One of the first things remarked on by travelers? Hong Kong’s hyper-efficient MTR. And as Hong Kong expands its network to the Southside and introduces new high-speed rails to China, it’s only going to get more impressive.
It’s been just over 105 years since the very first passenger train debuted in Hong Kong. Well, to be fair, the Peak Tram was actually the first mode of public transport in Hong Kong, opening in 1888. But the idea for a commuter train dates back to 1864 when Macdonald Stephenson, a British engineer, floated the proposal.
The plan got shelved, and didn’t come to fruition for another 30 years. At the end of the 1800s, England secured several railway contracts and started on a steam-powered rail link between Hong Kong and Guangdong. The East Rail Line was completed in 1910, connecting Hung Hom with Lo Wu at the Shenzhen checkpoint and Lok Ma Chau at the Futian checkpoint.
But even as China and Hong Kong became more connected, the intra-city system we know today still didn’t debut for another 70 years. On October 1, 1979, the first Light Rail Transit, aka the MTR, opened up. The original rail line was a 15-kilometer (9 mile) stretch from Shek Kip Mei to Kwun Tong, now part of the Kwun Tong and Tsuen Wan lines.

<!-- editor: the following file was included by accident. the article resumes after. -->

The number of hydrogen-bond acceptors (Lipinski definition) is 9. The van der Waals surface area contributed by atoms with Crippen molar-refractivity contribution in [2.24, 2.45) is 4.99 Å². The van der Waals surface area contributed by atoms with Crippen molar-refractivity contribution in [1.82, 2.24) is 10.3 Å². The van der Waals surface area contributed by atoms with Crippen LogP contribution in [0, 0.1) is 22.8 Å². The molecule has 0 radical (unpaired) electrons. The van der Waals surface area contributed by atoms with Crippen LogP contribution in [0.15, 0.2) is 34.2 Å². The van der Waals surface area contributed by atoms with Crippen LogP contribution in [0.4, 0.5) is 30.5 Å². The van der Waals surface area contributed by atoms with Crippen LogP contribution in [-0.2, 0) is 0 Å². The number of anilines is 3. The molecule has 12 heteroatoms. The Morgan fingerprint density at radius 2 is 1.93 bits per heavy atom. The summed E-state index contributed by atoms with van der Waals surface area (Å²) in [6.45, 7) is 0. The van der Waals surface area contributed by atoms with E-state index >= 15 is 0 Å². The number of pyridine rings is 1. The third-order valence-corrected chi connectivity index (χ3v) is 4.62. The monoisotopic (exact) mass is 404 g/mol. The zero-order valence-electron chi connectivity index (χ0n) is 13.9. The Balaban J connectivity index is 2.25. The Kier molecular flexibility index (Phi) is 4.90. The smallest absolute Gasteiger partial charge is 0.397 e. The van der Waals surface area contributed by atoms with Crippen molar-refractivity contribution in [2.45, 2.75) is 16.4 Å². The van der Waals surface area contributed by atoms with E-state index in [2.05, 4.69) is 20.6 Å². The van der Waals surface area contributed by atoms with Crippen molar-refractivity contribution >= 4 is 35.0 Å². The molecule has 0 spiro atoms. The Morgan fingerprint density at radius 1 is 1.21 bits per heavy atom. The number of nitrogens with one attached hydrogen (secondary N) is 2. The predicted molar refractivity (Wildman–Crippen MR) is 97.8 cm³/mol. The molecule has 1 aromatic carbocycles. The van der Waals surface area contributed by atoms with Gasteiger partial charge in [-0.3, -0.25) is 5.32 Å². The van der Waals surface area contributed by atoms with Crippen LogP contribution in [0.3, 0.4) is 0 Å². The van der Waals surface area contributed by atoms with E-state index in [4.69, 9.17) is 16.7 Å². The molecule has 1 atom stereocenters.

A few months later, the line extended south to include Tsim Sha Tsui Station. Then in 1980, a game changer: the MTR harbor crossing opened up, connecting Tsuen Wan Line with what’s now Central station. Five years later, the Island Line opened up to offer service from Central to Chai Wan.
Today we have more than 150 stations that see 5 million trips a day, but it’s just getting started. In the coming years, get ready for the introduction of the South Island Line, a Northern Link extension of the Tseung Kwan O line, and even a Causeway Bay North station, for a Hong Kong that’s more connected than ever.